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$85 Million Medicaid Cut Hits Small Towns Worst

Alabama’s pediatricians seemed to expect a Medicaid funding crisis this year, and the Legislature didn’t disappoint.

Alabama’s pediatricians seemed to expect a Medicaid funding crisis this year, and the Legislature didn’t disappoint.

Almost as if they expected to be let down by state lawmakers, a group of doctors from the Alabama Chapter of the American Academy of Pediatrics held a conference call with reporters in mid-April, technically before the state’s Medicaid spending gap was even official, to focus on the problem.

Lawmakers had already shown little interest in finding new revenue, and within a few weeks it became clear there was an $85 million hole between what the state Medicaid program said it needed and what it would be getting. A bill to plug that hole died in the last hours of the regular session in the state Senate. Part of the $85 million was to install regional care organizations aimed at reining in Medicaid costs.

The physicians, meanwhile, told reporters that funding cuts would jeopardize an already thinly stretched and fragile network of health care outside urban areas. Doctors who had hoped to expand clinics in Birmingham and south Alabama, thus boosting local economies, said they might instead have to lay off health providers.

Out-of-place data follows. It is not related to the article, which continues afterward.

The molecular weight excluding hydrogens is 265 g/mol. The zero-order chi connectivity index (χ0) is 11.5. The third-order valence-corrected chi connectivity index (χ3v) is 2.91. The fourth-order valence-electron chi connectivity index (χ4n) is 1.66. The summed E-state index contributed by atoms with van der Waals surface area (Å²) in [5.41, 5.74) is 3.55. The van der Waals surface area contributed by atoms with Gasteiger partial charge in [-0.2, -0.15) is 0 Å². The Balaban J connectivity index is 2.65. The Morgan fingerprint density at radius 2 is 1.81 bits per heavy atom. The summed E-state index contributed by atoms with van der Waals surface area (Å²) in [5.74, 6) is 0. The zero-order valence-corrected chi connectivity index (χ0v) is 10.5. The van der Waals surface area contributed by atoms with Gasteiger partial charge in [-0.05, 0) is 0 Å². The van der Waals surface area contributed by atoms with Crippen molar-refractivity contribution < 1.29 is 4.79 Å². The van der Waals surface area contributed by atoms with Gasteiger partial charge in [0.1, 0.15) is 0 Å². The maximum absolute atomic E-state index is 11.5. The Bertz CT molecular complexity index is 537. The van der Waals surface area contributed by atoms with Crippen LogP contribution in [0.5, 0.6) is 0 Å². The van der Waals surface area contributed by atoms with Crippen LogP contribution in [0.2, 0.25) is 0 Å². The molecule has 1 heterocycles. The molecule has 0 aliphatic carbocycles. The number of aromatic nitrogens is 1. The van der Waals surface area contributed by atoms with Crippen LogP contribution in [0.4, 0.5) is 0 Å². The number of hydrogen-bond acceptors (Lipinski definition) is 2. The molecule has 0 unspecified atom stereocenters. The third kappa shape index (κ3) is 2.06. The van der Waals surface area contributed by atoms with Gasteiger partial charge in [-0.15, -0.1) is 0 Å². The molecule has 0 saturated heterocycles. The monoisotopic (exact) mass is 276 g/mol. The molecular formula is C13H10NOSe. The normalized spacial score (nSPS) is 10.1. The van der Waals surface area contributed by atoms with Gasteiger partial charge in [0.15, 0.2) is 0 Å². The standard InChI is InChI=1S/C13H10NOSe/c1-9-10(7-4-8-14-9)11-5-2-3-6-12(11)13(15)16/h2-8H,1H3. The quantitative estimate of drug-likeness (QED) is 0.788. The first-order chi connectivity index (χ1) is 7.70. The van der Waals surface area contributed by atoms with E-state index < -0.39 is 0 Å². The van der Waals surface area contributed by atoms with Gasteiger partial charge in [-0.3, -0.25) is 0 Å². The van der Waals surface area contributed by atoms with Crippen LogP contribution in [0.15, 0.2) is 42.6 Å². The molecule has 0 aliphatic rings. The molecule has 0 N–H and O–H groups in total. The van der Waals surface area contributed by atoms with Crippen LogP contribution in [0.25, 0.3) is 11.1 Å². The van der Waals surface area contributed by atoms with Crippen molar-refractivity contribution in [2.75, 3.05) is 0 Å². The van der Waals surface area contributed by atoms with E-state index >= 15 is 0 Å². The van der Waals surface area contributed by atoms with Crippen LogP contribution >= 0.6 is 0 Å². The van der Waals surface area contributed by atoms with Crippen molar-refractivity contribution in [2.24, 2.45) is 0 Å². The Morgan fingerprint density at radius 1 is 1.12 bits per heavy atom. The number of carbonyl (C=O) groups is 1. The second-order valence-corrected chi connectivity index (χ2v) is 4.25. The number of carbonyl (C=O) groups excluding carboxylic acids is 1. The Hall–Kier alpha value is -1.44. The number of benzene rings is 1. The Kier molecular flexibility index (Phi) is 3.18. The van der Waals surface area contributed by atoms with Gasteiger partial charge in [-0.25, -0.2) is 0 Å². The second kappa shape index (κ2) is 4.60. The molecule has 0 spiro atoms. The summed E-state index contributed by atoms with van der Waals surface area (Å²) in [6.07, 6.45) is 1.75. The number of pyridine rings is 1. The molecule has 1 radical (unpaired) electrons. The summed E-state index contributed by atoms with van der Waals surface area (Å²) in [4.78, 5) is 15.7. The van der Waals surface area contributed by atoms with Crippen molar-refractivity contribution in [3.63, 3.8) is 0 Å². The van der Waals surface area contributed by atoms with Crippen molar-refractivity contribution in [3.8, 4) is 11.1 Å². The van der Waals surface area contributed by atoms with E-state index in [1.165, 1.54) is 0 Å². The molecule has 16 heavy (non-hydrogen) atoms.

“I’ve practiced 30 years. I grew up in this state,” said Dr. Cathy Wood, a Montgomery pediatrician. “There are many of us who have quite an interest in trying to establish better medical access for kids, but you exist from year to year on a slippery slope with a banana peel under your foot, and it’s really hard to plan and create something that does make it easier for kids to get what they need.” 

The state’s annual wrestling match over Medicaid funding isn’t doing a thing to improve Alabama’s image when it comes to young doctors who are deciding where to practice, according to Dr. Eric Tyler of Alexander City-based Pediatric Associates.

“You crush a network, and how are you going to get young people who are first starting their medical career interested in investing their life, living in a small town and providing care in a small town, when they’re not going to know from year to year if they’ll be able to fulfill the mission,” Tyler said.  

At press time, Gov. Robert Bentley had given no indication he would call a special session to address the cuts. “Unless the governor calls us back for a special session, they’ll have to live within their means like the rest of us,” Senate President Pro Tem Del Marsh, R-Anniston, told the Montgomery Advertiser.

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